This course surveys the history of architecture in relation to modernism and modernity. On the one hand, we look at modernity as a condition of European and American culture from early in the 19th c; on the other, we examine modernism as a distinct response to progressive modernization in a range of arenas, all related to the built environment. From 19th c. beginnings in new building types and social institutions, until the end of the 20th c., we will consider how architects, engineers, planners, and developers have responded to the challenges placed upon them by the changes of industrialization and post-Enlightenment thought. The course will trace the genesis and development of foundational themes of architectural modernism in relation to concurrent developments in other fields such as the fine arts, photography, film, philosophy, and science. Important developments in the history of architecture--structural rationalism, historicism, formalism, (utopian) socialism, and neo-Kantian essentialism, to name a few--will be considered in relation to corollary or contradictory developments such as the increasing influence of the nation state. The course will move in chronological sequence, beginning with radical changes to architecture and artistic culture in the 19th c. It will include a series of comparative case studies narrowly focused on specific objects and texts placed within their geographical and historical context. We will make use of a series of recent exhibitions and publications that bring architecture into relationship with other arts in the modern period. The class is a lecture course with opportunity for class discussion on a regular basis.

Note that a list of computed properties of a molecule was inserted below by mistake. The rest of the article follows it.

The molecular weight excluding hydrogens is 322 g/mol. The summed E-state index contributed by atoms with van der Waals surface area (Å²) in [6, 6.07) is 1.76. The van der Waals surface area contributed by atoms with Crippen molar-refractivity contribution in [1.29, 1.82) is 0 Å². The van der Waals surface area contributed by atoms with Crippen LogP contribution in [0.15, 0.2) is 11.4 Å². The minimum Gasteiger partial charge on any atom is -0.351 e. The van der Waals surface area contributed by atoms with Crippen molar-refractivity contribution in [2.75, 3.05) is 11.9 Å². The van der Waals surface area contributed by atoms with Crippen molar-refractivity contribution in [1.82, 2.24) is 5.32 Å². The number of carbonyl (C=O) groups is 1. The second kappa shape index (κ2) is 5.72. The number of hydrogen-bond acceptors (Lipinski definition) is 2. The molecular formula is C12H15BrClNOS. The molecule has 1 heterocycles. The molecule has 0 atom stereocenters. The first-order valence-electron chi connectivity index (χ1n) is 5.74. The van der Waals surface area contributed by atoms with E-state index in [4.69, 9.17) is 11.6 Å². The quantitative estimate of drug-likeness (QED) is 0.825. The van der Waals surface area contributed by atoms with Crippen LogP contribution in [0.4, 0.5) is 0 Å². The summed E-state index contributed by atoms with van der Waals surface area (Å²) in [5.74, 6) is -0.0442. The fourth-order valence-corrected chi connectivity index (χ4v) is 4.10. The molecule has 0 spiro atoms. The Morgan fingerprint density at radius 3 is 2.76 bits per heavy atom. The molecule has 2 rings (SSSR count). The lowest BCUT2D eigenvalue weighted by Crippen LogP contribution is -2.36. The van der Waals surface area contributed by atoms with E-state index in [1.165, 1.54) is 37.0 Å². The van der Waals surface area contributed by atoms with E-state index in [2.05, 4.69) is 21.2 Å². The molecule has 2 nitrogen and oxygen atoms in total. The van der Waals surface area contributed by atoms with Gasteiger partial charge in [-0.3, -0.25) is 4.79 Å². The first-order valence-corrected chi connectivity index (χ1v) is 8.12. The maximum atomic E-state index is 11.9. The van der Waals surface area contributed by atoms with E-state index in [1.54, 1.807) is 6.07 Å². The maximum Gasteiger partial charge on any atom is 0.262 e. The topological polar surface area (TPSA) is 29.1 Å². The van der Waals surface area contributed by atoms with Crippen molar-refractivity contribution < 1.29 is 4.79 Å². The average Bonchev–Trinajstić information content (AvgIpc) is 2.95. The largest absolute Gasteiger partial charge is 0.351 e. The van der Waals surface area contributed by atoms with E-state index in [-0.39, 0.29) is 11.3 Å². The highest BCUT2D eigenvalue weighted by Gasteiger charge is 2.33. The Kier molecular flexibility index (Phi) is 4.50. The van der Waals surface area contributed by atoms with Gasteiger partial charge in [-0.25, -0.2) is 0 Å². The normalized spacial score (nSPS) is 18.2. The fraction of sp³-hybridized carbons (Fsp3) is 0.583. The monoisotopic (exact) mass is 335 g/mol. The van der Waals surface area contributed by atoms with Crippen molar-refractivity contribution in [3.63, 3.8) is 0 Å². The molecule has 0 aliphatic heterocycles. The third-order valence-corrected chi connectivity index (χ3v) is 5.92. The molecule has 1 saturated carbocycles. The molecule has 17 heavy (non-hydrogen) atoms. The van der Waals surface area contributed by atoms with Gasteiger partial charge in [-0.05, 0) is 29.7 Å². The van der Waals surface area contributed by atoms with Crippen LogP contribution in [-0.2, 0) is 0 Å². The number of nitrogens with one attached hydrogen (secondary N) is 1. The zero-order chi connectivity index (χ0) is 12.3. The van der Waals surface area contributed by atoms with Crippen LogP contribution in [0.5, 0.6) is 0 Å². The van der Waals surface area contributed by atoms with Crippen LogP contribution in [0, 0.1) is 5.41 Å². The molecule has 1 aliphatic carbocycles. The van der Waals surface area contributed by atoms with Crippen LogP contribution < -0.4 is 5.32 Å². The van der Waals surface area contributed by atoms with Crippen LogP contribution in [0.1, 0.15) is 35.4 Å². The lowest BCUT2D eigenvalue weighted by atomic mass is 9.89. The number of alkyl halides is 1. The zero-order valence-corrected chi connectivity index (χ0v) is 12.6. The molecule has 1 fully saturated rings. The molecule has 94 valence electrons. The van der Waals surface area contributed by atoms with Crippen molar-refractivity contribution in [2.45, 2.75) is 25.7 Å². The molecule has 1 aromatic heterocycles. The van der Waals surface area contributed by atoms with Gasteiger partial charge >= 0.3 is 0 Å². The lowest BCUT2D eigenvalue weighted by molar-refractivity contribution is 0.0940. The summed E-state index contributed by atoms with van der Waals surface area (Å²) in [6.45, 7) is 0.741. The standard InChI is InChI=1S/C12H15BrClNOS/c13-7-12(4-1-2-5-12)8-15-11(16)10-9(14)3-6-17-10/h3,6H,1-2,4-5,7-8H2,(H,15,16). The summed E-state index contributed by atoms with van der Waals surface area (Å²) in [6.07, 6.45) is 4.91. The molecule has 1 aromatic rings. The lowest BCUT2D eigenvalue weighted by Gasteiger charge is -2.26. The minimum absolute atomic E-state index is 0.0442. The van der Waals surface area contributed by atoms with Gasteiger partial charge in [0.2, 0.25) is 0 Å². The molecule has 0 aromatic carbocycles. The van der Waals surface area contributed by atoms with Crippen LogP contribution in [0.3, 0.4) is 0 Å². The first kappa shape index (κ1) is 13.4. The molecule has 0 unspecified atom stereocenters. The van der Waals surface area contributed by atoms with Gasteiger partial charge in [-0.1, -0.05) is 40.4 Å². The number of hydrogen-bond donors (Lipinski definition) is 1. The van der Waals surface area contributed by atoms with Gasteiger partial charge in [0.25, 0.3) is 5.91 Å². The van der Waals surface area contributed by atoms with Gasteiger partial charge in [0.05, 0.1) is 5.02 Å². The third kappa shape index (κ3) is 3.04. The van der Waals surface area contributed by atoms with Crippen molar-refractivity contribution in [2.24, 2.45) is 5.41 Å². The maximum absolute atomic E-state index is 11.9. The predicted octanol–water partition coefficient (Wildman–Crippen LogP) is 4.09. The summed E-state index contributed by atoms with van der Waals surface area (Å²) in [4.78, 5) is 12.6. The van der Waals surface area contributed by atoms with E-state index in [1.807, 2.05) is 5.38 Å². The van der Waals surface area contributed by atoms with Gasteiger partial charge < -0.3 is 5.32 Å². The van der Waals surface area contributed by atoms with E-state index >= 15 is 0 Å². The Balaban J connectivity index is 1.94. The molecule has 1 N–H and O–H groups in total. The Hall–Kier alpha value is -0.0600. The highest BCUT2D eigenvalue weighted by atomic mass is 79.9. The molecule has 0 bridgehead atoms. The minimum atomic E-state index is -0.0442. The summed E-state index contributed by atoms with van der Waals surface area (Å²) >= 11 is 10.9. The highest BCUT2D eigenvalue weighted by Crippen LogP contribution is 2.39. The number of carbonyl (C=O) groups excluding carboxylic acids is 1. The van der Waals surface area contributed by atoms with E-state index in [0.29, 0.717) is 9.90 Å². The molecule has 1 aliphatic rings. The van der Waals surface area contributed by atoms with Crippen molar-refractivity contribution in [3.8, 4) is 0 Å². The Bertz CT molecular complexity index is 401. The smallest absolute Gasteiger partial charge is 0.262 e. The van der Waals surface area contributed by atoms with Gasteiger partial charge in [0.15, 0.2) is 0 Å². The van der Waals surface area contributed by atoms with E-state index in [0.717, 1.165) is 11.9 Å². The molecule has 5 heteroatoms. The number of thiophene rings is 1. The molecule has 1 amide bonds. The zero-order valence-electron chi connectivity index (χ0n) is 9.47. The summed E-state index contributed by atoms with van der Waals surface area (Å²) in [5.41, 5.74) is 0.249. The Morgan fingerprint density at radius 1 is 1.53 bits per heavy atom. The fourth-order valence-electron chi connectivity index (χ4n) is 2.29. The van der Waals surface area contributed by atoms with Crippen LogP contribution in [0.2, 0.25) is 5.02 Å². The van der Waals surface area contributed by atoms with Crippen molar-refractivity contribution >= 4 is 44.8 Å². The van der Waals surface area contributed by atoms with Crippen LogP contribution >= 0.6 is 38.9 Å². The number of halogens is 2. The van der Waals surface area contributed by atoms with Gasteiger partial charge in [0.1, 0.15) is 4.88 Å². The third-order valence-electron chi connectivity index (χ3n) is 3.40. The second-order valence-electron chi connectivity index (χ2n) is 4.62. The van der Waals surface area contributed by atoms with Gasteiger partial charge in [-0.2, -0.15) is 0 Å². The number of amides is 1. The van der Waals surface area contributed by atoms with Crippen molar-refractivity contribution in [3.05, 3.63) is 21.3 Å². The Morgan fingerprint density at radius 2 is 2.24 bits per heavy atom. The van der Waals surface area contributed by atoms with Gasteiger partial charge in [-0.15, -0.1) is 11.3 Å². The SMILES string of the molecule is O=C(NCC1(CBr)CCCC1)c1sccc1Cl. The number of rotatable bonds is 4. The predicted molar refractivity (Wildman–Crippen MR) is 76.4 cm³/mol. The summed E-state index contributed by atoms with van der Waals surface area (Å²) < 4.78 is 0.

Estimated cost of materials: $50 or more, but less than $100. D. 4